# xset +fp /usr/share/fonts/misc # Inform the X server of new directories
# xset fp rehash                # Forces a new rescan

To check that the font(s) is included:

$ xlsfonts | grep fontname

Pango Warnings

When Pango is in use on your system it will read from fontconfig to sort out where to source fonts.

(process:5741): Pango-WARNING **: failed to choose a font, expect ugly output. engine-type='PangoRenderFc', script='common'
(process:5741): Pango-WARNING **: failed to choose a font, expect ugly output. engine-type='PangoRenderFc', script='latin'

If you are seeing errors similar to this and/or seeing blocks instead of characters in your application then you need to add fonts and update the font cache. This example uses the ttf-liberation fonts to illustrate the solution and runs as root to enable them system-wide.

# pacman -S ttf-liberation
  -- output abbreviated, assumes installation succeeded -- 

# fc-cache -vfs
/usr/share/fonts: caching, new cache contents: 0 fonts, 3 dirs
/usr/share/fonts/TTF: caching, new cache contents: 16 fonts, 0 dirs
/usr/share/fonts/encodings: caching, new cache contents: 0 fonts, 1 dirs
/usr/share/fonts/encodings/large: caching, new cache contents: 0 fonts, 0 dirs
/usr/share/fonts/util: caching, new cache contents: 0 fonts, 0 dirs
/var/cache/fontconfig: cleaning cache directory   
fc-cache: succeeded

You can test for a default font being set like so:

# fc-match
LiberationMono-Regular.ttf: "Liberation Mono" "Regular"

Fonts with X.Org

In order for Xorg to find and use your newly installed fonts, you must add the font paths to /etc/X11/xorg.conf (another X.Org configuration file may work too).

Here is an example of the section that must be added to /etc/X11/xorg.conf. Add or remove paths based on your particular font requirements.

# Let X.Org know about the custom font directories
Section "Files"
    FontPath    "/usr/share/fonts/100dpi"
    FontPath    "/usr/share/fonts/75dpi"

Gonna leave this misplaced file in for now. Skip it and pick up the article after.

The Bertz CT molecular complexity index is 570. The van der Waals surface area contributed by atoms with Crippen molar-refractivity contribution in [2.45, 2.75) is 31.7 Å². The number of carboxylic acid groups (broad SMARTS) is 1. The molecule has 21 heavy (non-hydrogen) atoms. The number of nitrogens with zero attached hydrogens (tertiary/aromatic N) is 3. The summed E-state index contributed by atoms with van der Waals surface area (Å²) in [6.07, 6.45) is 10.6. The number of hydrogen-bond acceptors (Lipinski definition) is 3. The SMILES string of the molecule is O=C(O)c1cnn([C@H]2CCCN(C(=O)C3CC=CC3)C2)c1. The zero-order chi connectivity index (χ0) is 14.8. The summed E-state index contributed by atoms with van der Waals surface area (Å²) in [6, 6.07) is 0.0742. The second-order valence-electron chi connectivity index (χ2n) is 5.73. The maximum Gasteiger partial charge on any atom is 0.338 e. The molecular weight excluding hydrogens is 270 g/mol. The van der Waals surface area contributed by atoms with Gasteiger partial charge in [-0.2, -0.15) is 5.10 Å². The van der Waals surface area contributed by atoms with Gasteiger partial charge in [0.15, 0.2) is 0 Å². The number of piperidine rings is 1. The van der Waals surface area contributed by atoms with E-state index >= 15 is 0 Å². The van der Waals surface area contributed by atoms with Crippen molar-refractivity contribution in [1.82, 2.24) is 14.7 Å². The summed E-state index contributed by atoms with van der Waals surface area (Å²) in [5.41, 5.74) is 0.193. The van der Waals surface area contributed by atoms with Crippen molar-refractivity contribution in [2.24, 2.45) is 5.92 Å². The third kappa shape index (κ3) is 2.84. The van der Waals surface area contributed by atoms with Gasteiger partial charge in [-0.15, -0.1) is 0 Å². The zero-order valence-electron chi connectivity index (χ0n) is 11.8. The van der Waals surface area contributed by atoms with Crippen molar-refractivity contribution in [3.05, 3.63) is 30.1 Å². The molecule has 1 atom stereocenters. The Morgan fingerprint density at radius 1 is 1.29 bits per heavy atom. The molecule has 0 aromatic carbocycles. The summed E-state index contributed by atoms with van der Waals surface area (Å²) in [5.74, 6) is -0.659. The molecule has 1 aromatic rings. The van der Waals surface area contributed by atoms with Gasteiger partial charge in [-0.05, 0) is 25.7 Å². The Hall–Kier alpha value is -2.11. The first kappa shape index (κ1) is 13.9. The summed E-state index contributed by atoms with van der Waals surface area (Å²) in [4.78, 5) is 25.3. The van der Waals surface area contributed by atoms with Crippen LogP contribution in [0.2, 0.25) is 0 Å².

FontPath    "/usr/share/fonts/cantarell"
    FontPath    "/usr/share/fonts/cyrillic"
    FontPath    "/usr/share/fonts/encodings"
    FontPath    "/usr/share/fonts/local"
    FontPath    "/usr/share/fonts/misc"
    FontPath    "/usr/share/fonts/truetype"
    FontPath    "/usr/share/fonts/TTF"
    FontPath    "/usr/share/fonts/util"
EndSection

Font packages

This is a selective list that includes many font packages from the AUR along with those in the official repositories. Fonts are tagged "Unicode" if they have wide Unicode support, see the project or Wikipedia pages for detail.

Github user Ternstor has created a python script that generates PNG images of all fonts in extra, community and the AUR so you can preview all the fonts below.

Braille

International users

Arabic

Birman

Chinese, Japanese, Korean, Vietnamese

(Mainly) Chinese
  • ttf-twAUR - Kai and Song traditional Chinese font from the Ministry of Education of Taiwan (AUR).
  • wqy-microhei - A Sans-Serif style high quality CJKV outline font.
  • wqy-zenhei - Hei Ti Style (sans-serif) Chinese Outline font embedded with bitmapped Song Ti (also supporting Japanese (partial) and Korean characters).
  • ttf-arphic-ukai - Kaiti (brush stroke) Unicode font (enabling anti-aliasing is suggested)
  • ttf-arphic-uming - Mingti (printed) Unicode font
  • opendesktop-fonts - New Sung font, previously is ttf-fireflysung package
  • wqy-bitmapfont - Bitmapped Song Ti (serif) Chinese font
  • ttf-hannom - Chinese and Vietnamese TrueType font
Japanese
  • otf-ipafontAUR - Formal style Japanese Gothic (sans-serif) and Mincho (serif) fonts set; one of the highest quality open source font. Default of openSUSE-ja. (AUR)
  • ttf-vlgothicAUR - Japanese Gothic fonts. Default of Debian/Fedora/Vine Linux (AUR)
  • ttf-mplusAUR - Modern Gothic style Japanese outline fonts. It includes all of Japanese Hiragana/Katakana, Basic Latin, Latin-1 Supplement, Latin Extended-A, IPA Extensions and most of Japanese Kanji, Greek, Cyrillic, Vietnamese with 7 weights (proportional) or 5 weights (monospace). (AUR)
  • ttf-ipa-monaAUR, ttf-monapoAUR - Japanese fonts to show 2channel Shift JIS art properly. (AUR)
  • ttf-sazanami - Japanese free TrueType font. This is outdated and not maintained any more, but may be defined as a fallback font on several environments.
Korean

Cyrillic

Also see #Monospace, #Sans and #Serif

Greek

Almost all Unicode fonts contain the Greek character set (polytonic included). Some additional font packages, which might not contain the complete Unicode set but utilize high quality Greek (and Latin, of course) typefaces are:

  • otf-gfsAUR - Selection of OpenType fonts from the Greek Font Society (AUR)
  • ttf-mgopenAUR - Professional TrueType fonts from Magenta (AUR)

Hebrew

  • culmusAUR - Nice collection of free Hebrew fonts (AUR)

Indic

(This one contains a "look of disapproval" that might be more to your liking than the bdf-unifont one mentioned elsewhere in this document)
  • lohit-font - Indic TrueType fonts from Fedora Project (containing Oriya Fonts and more) (AUR)

Khmer

Sinhala

Tamil

Tibetan

Math

Microsoft fonts

See MS Fonts.

Apple Mac OS X fonts

  • ttf-mac-fontsAUR - Mac OS X TrueType fonts
  • ttf-macAUR - Mac OS X TrueType fonts (This package does not come with the ttf fonts (only the otf fonts), they have to be provided on their own.

Monospaced

Here are some suggestions. Every user has their own favorite, so experiment to find yours. If you're in a hurry, you read Dan Benjamin's blog post: Top 10 Programming Fonts.